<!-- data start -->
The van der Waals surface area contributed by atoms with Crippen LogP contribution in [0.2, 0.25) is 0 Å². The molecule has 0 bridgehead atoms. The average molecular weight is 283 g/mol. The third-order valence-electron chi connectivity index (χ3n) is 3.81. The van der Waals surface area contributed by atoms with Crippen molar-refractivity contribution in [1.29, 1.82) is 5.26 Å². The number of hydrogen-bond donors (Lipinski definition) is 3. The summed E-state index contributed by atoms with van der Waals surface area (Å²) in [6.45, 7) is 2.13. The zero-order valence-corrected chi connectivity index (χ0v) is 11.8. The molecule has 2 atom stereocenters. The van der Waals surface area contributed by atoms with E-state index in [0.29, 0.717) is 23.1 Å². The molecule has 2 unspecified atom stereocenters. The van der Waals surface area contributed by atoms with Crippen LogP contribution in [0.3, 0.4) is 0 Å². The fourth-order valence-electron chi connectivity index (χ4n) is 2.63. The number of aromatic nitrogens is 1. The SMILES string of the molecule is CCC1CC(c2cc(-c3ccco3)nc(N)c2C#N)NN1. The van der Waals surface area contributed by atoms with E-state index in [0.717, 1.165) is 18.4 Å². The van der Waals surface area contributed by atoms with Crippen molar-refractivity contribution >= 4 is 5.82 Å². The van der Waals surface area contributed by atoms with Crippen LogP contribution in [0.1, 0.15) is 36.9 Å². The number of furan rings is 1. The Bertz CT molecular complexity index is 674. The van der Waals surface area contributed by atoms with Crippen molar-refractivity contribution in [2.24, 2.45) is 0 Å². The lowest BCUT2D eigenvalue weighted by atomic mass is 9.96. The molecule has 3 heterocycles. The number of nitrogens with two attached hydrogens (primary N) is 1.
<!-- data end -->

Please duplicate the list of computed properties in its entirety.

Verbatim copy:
The van der Waals surface area contributed by atoms with Crippen LogP contribution in [0.2, 0.25) is 0 Å². The molecule has 0 bridgehead atoms. The average molecular weight is 283 g/mol. The third-order valence-electron chi connectivity index (χ3n) is 3.81. The van der Waals surface area contributed by atoms with Crippen molar-refractivity contribution in [1.29, 1.82) is 5.26 Å². The number of hydrogen-bond donors (Lipinski definition) is 3. The summed E-state index contributed by atoms with van der Waals surface area (Å²) in [6.45, 7) is 2.13. The zero-order valence-corrected chi connectivity index (χ0v) is 11.8. The molecule has 2 atom stereocenters. The van der Waals surface area contributed by atoms with E-state index in [0.29, 0.717) is 23.1 Å². The molecule has 2 unspecified atom stereocenters. The van der Waals surface area contributed by atoms with Crippen LogP contribution in [0.3, 0.4) is 0 Å². The fourth-order valence-electron chi connectivity index (χ4n) is 2.63. The number of aromatic nitrogens is 1. The SMILES string of the molecule is CCC1CC(c2cc(-c3ccco3)nc(N)c2C#N)NN1. The van der Waals surface area contributed by atoms with E-state index in [0.717, 1.165) is 18.4 Å². The van der Waals surface area contributed by atoms with Crippen molar-refractivity contribution >= 4 is 5.82 Å². The van der Waals surface area contributed by atoms with Crippen LogP contribution in [0.1, 0.15) is 36.9 Å². The number of furan rings is 1. The Bertz CT molecular complexity index is 674. The van der Waals surface area contributed by atoms with Crippen molar-refractivity contribution in [2.24, 2.45) is 0 Å². The lowest BCUT2D eigenvalue weighted by atomic mass is 9.96. The molecule has 3 heterocycles. The number of nitrogens with two attached hydrogens (primary N) is 1.